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10 out-of-the-box American ciders

You’ll find more than just alcoholic apple juice on shelves these days. Dry, barrel-aged and hopped versions offer a spin on what cider can be.
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Photo by Ed Rudolph for DRAFT

Photo by Ed Rudolph for DRAFT

You’ll find more than just alcoholic apple juice on shelves these days. Dry, barrel-aged and hopped versions offer a spin on what cider can be: tannic, herbal, spicy, but not cloyingly sweet. Cider skeptics, just try a glass.

Virtue Lapinette
Fennville, Mich.’s Virtue was founded by former Goose Island brewmaster Greg Hall, but his brut cider has more in common with champagne than beer: White-wine-like tannins and big, zippy bubbles make it an ideal pairing for briny oysters or creamy cheese.

EZ Orchards Hawk Haus
Named for the Kestrel hawks that nest among the Jonathan and Yarlington Mill apple trees in the Willamette Valley orchard, this musty, effervescent cider remains refreshing with an apple skin quality that doesn’t read sweet.

Nine Pin Willsie Dry Hop
Hopped ciders aren’t always balanced, but the Albany, N.Y., ciderhouse nails it: Minty, grassy hops in the aroma emerge as green tea flavor on the sip. An undercurrent of green apple crispness brings the fruit back into focus.

Tieton Dry
If you’re uneasy with the tartness of most dry ciders, give this Yakima Valley-made version a try. It opens with tempting baking spices and pie crust aromas, then eases into a minerally—but not acidic—sip.

Prima Barrique
Chardonnay drinkers, keep an eye out for this barrel-aged cider: New oak flavor balances the apples’ light sweetness and lends round woodiness to the sip. Look for the southern Illinois cidery’s European-style offerings, too.

Seattle Cider Three Pepper
Low-frequency jalapeño flavor and heat hum in the background of this stunningly balanced cider. Like a good mango salsa, spice and fruit synch up evenly.

Devoto 1976
This barely sweet cider’s clear, screw-capped bottle could be mistaken for a wine bottle, but that’s not its only vinous quality: Grape notes and a soft mouthfeel make this a Riesling drinker’s dream.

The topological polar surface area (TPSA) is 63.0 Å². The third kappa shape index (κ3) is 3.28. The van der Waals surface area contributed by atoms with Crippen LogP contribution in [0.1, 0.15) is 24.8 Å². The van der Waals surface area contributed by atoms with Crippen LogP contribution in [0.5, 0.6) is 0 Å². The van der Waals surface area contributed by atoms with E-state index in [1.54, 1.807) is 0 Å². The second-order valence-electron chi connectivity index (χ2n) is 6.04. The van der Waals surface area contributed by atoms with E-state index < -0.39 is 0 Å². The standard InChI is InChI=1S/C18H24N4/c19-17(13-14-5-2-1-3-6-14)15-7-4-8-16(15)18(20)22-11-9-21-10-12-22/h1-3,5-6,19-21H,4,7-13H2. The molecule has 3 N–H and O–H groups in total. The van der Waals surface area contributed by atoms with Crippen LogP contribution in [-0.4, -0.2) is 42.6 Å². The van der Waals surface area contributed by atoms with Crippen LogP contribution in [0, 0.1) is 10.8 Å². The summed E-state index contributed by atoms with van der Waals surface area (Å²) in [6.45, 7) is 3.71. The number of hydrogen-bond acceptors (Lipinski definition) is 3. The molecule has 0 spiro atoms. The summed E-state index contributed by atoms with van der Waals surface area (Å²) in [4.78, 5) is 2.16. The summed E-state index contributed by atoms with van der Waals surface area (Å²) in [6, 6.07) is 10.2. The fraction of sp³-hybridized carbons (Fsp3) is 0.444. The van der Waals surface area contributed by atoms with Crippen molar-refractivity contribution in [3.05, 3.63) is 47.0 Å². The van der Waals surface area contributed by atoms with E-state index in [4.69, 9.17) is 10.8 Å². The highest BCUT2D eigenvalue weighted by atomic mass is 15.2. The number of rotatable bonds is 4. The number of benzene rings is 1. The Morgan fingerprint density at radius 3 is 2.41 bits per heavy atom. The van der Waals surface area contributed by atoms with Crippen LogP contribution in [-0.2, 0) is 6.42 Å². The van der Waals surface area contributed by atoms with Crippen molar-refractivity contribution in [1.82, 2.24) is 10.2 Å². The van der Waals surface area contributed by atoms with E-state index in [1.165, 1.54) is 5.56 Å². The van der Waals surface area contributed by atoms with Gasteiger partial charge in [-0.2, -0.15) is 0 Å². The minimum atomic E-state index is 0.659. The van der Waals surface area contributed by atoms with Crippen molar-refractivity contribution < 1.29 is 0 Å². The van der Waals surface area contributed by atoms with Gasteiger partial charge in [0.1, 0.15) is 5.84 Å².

Snowdrift Dry
Not ready to let go of a touch of sweetness? This Washington state cider balances its sugar content with red apple skin tannins that mop up in a clean, bubbly finish that doesn’t linger on the tongue.

Farnum Hill Dooryard
Each batch of Dooryard is numbered on its back label; log on to the cidery’s website to find out the flavors in your specific vintage blend. All will be on the dry end of the spectrum; ours was lightly funky and faintly citrusy with cola-sized bubbles.

Argus Perennial 2013
The Texas apples that create Argus’ ciders don’t get much natural rainfall, which helps concentrate and intensify flavor. This vintage is made with five varieties and aged on French and American oak, resulting in a musty, wood aroma. Huge bubbles perk up the dry, tannic sip.

 

Author
Kate Bernot is DRAFT’s beer editor. Reach her at kate.bernot[at]draftmag.com.

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2 Comments

  • […] spotlight. And why not? Cider is rapidly growing in popularity; American cidermakers are crafting more flavorful ciders than ever; and it’s an excellent beverage to pair with food. Here are four coast-to-coast […]

  • Lori Tauer says:

    Cheers to the diversity of this elegant beverage! But please, please do not compare cider to beer (“…Greg Hall’s brut cider has more in common with champagne than beer…”) Consumers often share an erroneous perception that hard cider is “that beer made from apples”. This perception was made worse when the big guns in the industry started packaging and pricing hard cider as if it were competing with the beer market. Would you ever consider drinking a lovely, complex sparkling wine from 16 oz can? Cider is an adult beverage, like wine, made from fermented fruit. It has a long, international tradition and has been reinvented in the New World in many unique adaptations, as your article highlights. Swirl, sniff, sip, cheers!

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